As a reader, nothing immerses me in a fantasy world more quickly than some of the best fantasy maps. Maps can show cohesion or inconsistencies in world-building, including geography, climate, and languages. Sometimes maps hint at history or lore, or which real places and eras may have inspired the setting. They’re also reminders that countries, borders, and directions are social constructs that fantasy authors can ignore or reimagine if they choose.
On Book Riot in 2015, A.J. O’Connell wrote: “Maps help me figure out where things are, and, as someone with mild dyslexia, are very helpful because I can see which way characters are traveling.” The best fantasy maps help me as a disabled reader, too. My disability affects my mobility and sense of direction. Concepts like “walking distance” or how far non-disabled characters can travel in a day are meaningless to me. This is true even before accounting for magic and technology. Maps help me visualize scale, landscapes, and battles.
Here are some of the best maps in fantasy books, plus links to online versions:
The Lord of the Rings by J. R. R. Tolkien
Tolkien spent decades creating languages, maps, and mythology for Middle-earth. He drew early versions of the maps himself. His son, Christopher, and other illustrators created later versions. His maps from The Lord of the Rings, like this one, still influence the entire genre. The maps and other illustrations showcase scripts and architectural styles found throughout the books and used in the movies decades later. You can see more examples of Tolkien’s style in this online exhibit from his estate.
The Earthsea Cycle by Ursula K. Le Guin
Ursula K. Le Guin also loved world-building, especially the geography, sociology, and religions of her fantasy worlds. Many editions of her books contain beautiful maps, some drawn by the author. Readers can trace the characters’ journeys across tombs, seas, and archipelagos. Fans can also buy The Books of Earthsea: The Complete Illustrated Edition with maps and other illustrations. I also love this map of Gethen, the planet in a permanent ice age in The Left Hand of Darkness. You can see Gethen’s glaciers here.
A Song of Ice and Fire by George R. R. Martin
Martin’s epic fantasy series has inspired the famous HBO show, a cookbook, and a boxed collection of maps, The Lands of Ice and Fire. The publisher’s website offers free PDFs of these maps, also found in the front of the books. These maps are detailed, and marking ruins offers a sense of history. Like Tolkien before him, Martin was inspired mostly by medieval Europe.
Children of Blood and Bone by Tomi Adeyemi
Tomi Adeyemi’s magical land of Orïsha draws on Yoruba language and folklore. Its capital, Lagos, shares its name with a major Nigerian city. The shape of Orïsha resembles Africa. The front matter and publisher also explain the ten clans of the Maji, born with the potential to learn magic, and their deities. From the beginning, this is great world-building that adds magic and mythical creatures to a world inspired by African cultures.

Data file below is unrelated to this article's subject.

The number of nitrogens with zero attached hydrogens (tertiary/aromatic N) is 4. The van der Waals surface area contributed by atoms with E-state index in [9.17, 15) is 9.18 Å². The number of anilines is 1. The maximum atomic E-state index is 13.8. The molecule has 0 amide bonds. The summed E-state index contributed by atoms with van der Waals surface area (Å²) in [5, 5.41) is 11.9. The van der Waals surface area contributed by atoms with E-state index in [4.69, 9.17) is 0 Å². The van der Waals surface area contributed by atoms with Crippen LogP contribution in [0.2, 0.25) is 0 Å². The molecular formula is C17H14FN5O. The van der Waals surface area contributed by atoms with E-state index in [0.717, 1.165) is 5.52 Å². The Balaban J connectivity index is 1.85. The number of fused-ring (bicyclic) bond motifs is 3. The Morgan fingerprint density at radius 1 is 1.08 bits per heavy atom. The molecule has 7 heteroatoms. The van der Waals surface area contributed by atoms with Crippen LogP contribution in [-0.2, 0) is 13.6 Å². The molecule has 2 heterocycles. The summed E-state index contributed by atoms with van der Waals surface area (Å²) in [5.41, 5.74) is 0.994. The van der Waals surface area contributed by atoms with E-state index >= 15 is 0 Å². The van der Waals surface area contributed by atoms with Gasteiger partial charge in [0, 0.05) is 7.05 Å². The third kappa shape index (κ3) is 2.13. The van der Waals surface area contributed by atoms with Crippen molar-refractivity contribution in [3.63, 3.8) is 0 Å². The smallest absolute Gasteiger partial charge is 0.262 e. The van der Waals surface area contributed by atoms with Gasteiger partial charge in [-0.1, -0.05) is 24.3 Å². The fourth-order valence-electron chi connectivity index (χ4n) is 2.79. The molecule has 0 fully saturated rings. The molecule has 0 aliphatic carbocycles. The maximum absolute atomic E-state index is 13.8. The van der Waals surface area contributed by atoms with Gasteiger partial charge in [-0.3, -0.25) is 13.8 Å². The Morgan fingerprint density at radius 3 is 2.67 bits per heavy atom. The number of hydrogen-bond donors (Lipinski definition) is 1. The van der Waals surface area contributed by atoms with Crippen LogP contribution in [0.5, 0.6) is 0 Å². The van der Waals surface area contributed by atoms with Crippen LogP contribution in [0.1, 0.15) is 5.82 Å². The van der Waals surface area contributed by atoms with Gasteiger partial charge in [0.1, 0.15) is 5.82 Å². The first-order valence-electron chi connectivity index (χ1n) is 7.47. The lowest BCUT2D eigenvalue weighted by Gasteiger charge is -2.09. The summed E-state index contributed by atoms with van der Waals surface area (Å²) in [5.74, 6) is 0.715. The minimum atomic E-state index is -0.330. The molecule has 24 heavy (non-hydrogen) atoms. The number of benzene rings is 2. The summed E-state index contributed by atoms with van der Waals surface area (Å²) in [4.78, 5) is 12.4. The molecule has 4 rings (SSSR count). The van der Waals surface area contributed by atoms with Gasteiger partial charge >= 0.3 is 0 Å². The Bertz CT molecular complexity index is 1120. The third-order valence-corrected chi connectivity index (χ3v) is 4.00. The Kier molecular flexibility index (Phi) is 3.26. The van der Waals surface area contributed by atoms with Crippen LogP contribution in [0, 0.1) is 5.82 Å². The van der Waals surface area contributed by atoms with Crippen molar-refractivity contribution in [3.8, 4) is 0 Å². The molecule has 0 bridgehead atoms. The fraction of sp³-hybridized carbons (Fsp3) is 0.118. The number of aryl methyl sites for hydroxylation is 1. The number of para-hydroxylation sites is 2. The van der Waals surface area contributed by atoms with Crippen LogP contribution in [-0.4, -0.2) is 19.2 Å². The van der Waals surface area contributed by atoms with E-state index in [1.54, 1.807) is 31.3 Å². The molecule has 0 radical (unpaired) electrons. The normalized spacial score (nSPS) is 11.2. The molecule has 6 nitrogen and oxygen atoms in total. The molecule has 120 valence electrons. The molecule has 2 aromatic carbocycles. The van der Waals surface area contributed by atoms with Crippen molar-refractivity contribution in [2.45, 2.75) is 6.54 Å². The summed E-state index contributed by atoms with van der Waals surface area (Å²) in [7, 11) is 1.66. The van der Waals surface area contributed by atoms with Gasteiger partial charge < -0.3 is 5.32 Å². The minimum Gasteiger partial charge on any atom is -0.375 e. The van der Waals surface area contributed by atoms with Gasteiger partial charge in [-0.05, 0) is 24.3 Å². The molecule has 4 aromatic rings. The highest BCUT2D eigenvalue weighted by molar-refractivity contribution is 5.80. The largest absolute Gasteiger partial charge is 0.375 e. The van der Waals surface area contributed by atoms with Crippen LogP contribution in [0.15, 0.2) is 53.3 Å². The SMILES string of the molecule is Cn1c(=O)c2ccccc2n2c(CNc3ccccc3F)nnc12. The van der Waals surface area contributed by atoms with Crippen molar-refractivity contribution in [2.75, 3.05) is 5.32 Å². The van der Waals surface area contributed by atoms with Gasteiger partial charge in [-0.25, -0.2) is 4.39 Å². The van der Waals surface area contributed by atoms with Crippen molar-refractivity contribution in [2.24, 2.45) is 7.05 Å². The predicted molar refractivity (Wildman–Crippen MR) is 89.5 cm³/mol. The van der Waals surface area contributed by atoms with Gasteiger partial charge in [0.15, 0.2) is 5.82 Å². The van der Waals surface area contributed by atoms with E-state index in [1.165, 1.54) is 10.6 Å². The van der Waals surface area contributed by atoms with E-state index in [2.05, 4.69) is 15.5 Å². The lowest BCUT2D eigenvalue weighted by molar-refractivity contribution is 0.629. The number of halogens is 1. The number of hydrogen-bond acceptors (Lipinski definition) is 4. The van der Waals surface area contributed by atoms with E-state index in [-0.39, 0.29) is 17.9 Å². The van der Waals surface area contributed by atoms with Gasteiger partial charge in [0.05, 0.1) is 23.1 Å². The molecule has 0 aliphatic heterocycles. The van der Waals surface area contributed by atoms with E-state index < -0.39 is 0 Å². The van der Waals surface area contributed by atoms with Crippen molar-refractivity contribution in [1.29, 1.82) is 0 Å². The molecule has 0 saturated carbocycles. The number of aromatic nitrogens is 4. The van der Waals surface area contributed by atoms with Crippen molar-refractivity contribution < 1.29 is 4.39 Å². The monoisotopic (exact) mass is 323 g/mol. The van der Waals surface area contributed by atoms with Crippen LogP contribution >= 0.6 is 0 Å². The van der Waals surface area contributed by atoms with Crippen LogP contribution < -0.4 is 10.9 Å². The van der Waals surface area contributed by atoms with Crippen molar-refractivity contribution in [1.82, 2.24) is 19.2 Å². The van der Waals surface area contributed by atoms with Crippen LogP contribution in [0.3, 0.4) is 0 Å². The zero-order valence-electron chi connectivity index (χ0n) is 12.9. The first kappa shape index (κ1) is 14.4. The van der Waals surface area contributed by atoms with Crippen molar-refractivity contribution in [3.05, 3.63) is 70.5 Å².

The Broken Earth Trilogy by N. K. Jemisin
N. K. Jemisin has blogged that she generally doesn’t like maps in fantasy novels. However, I’m glad she decided The Fifth Season, the first book of her Broken Earth trilogy, needed one. Geography and geology are indispensable to the plot and word-building. I love how this map of the Stillness on her site shows the city of Yumenes and the volcanic plates, which are so important to the story.
A Court of Thorns and Roses by Sarah J. Maas
Sarah J. Maas’s NA fantasy romance series contains a map distinguishing the Faerie and Mortal Lands. The border wall separating the Faerie country of Prythian from human lands is important to the plot. As you begin Feyre’s journey into Prythian, it’s helpful to see that the Spring Court is the closest to the wall of all seven Faerie Courts. I wish we knew the name of Feyre’s birth country, though.
Shadow and Bone by Leigh Bardugo
Leigh Bardugo’s Grishaverse YA fantasy series will soon be a Netflix series. In interviews, Bardugo has said that her fictional countries were loosely inspired by real ones. Ravka was inspired by Imperial Russia and Kerch by the Netherlands, for example. Given the locations, climates, and architecture of these fictional countries, that makes perfect sense. Bardugo posted a map of her fantasy country of Ravka on her site.
The Poppy War by R. F. Kuang
Kuang’s debut is an adult fantasy, inspired by 20th century Chinese military history and the Opium Wars of the 19th century, plus an inventive magic system. Like some other series on this list, the author says that it was loosely inspired by — not directly based on — real countries and epochs. The author included a map of her fantasy empire on her site and in the print book.
Circe by Madeline Miller
The front page of this 2018 feminist retelling of The Odyssey contains a map of the mythical island Aiaia. Circe is exiled to Aiaia for centuries, but it’s an interesting choice to illustrate only Aiaia and not other key settings in the novel. The map, like the cover, fits the aesthetic of ancient Greek art. By including a map of Aiaia only, the book draws our attention to it as Circe’s true home, where she hones her powers.
I understand some why some authors and readers may consider maps in fantasy books unnecessary, overdone, or just not for them. To some, they may even be a type of spoiler. I love them, and there’s a lot to explore in the links and books in this article. Done well, they’re artifacts from a fully realized world.
The pros and cons of fantasy maps
An interview with two fantasy cartographers on their creative processes